The search for life in space is an ongoing and fascinating pursuit within astronomy, and one that raises fundamental questions about the universe, Earth, and our own nature as human beings. Astronomers like Vikki Meadows and Sara Seager have focused their efforts in the field of astrobiology, synthesizing two fields to better understand how life could begin to flourish on distant worlds.
Others, like Jill Tarter, have turned their efforts towards SETI—the Search for Extra-terrestrial Intelligence—in the hopes of detecting intelligent life on other planets.
Exploding stars, gravitational waves, alien life: the astronomical mysteries of today and tomorrow ask big questions, and answering them will require big telescopes, big dreams, and a new generation of astronomical heroes.
In the next decades, enormous new ground- and space-based telescopes will begin operating. These facilities are set to change the face of astronomy, offering new and powerful tools for observing nearby asteroids, strange stars, and distant galaxies.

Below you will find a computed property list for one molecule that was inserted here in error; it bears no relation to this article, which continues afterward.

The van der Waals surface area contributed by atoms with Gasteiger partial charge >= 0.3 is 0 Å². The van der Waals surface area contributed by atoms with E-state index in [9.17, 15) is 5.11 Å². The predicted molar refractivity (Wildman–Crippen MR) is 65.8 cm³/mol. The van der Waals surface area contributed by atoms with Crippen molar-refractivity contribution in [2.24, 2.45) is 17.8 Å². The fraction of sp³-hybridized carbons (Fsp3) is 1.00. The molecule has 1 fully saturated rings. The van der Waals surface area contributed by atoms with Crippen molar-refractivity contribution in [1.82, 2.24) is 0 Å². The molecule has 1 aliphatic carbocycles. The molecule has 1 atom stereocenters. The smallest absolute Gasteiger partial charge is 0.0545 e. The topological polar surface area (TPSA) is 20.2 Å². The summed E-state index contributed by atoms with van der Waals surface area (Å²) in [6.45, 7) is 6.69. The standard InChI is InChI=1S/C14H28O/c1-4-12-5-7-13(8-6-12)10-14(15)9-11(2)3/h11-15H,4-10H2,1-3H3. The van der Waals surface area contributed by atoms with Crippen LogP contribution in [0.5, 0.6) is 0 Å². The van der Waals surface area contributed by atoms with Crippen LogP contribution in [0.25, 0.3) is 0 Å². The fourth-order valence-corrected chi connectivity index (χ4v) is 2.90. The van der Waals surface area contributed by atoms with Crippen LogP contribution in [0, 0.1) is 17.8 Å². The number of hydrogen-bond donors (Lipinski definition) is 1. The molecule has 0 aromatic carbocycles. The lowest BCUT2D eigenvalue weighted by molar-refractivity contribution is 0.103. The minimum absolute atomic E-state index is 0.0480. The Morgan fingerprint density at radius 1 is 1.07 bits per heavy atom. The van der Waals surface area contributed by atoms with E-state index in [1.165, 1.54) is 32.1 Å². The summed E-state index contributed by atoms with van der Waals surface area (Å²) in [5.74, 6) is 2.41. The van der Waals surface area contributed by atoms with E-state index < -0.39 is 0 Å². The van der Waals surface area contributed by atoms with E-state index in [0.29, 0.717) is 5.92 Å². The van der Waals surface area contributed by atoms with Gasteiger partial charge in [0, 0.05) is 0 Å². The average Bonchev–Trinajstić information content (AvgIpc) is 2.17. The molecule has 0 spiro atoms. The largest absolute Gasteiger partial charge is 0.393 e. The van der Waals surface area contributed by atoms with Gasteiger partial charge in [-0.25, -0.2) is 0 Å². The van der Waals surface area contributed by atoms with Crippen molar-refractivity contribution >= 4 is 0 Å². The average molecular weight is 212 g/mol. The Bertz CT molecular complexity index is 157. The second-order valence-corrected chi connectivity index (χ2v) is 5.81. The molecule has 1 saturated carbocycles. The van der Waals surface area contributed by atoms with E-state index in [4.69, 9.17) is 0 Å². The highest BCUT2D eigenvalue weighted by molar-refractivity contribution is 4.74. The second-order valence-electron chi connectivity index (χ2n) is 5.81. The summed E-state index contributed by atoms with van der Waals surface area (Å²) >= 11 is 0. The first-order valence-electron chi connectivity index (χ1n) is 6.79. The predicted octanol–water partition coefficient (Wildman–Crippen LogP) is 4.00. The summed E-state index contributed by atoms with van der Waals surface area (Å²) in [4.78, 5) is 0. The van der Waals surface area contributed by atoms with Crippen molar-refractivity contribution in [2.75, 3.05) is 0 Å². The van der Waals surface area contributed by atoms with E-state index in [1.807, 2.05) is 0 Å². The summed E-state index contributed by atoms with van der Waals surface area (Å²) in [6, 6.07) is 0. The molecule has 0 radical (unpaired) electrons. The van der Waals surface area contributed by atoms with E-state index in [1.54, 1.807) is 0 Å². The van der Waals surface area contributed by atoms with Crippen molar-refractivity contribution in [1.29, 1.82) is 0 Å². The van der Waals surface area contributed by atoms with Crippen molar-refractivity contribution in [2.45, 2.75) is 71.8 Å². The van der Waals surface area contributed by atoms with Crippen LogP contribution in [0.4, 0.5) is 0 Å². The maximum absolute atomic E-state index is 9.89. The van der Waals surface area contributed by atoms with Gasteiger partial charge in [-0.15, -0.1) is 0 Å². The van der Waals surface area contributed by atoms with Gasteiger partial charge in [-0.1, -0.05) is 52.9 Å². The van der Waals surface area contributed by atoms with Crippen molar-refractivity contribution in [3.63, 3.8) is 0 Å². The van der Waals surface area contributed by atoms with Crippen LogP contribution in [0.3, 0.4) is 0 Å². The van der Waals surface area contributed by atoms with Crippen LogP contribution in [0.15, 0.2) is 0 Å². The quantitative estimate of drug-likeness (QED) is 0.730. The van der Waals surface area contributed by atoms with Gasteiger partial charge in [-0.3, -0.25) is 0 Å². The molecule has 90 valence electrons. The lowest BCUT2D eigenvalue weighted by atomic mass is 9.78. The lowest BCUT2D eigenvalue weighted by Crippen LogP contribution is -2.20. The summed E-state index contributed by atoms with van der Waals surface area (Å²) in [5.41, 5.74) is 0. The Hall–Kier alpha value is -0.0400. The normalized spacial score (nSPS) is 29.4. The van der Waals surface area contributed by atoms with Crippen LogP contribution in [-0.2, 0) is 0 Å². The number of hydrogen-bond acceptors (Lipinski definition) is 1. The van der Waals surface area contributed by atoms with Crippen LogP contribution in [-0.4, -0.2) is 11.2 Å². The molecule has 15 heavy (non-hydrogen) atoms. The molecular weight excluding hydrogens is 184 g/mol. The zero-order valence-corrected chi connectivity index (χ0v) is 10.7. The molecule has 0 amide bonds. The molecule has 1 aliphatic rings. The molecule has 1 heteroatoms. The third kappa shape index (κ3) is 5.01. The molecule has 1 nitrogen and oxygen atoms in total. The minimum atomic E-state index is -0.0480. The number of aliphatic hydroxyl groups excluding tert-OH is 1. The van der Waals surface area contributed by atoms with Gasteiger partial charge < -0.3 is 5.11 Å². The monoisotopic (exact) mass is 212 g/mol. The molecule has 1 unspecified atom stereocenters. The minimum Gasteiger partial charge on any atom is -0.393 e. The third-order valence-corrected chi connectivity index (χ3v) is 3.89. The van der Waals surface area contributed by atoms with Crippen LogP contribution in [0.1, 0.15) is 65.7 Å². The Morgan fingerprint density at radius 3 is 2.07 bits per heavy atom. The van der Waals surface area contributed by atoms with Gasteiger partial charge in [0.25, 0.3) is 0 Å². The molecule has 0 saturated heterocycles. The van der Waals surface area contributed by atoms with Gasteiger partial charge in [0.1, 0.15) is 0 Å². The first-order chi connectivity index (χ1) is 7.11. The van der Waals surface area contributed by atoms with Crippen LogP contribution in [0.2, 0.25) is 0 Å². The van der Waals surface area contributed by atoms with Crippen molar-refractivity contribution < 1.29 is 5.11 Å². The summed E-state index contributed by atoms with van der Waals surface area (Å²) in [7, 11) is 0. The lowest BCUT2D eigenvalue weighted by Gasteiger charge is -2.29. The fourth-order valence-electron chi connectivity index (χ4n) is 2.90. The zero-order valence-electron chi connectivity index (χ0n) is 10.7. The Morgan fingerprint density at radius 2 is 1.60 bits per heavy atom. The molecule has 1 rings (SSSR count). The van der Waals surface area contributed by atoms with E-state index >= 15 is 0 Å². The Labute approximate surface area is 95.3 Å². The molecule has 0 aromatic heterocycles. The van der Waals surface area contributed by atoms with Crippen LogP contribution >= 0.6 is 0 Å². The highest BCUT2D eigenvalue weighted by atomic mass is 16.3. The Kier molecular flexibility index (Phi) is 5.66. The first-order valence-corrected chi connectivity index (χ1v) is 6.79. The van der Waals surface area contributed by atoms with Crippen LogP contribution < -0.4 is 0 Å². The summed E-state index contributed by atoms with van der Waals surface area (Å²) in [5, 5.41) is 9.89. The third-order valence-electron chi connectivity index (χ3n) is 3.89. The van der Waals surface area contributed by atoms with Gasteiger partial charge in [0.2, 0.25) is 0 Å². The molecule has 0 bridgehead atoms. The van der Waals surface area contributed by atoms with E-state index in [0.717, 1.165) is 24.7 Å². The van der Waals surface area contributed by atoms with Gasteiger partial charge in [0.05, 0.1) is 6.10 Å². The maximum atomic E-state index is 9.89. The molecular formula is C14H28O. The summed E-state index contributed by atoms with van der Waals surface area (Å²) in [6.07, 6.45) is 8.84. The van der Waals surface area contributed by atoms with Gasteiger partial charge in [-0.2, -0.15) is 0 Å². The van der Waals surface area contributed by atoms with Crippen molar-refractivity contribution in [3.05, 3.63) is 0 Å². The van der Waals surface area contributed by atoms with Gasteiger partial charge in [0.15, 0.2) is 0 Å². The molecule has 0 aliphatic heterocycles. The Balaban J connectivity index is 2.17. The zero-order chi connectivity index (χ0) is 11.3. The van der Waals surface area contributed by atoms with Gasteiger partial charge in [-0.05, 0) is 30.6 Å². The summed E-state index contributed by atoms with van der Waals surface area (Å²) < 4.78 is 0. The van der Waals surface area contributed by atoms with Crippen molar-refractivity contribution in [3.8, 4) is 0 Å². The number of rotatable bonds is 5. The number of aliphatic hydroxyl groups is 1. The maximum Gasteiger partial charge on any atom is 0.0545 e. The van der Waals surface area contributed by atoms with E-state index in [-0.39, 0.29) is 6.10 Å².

Common Questions about Advances in the Field of Astronomy
Finding and studying nearby objects like asteroids and comets is an important part of astronomy because these might one day come close (perhaps even a bit too close) to our planet. It is crucial part of understanding our solar system and the fate and history of our planet.
In 1960, Julio Fernández predicted that an enormous and crowded belt of small rocky objects should surround the outside of our solar system, just at and beyond Pluto’s orbit.
In 1992, David Jewitt and Jane Luu discovered the first observational evidence of a belt of small rocky objects surrounding the outside of our solar system, just at and beyond Pluto’s orbit. The research that followed ultimately led to Pluto’s demotion from planet status in 2006.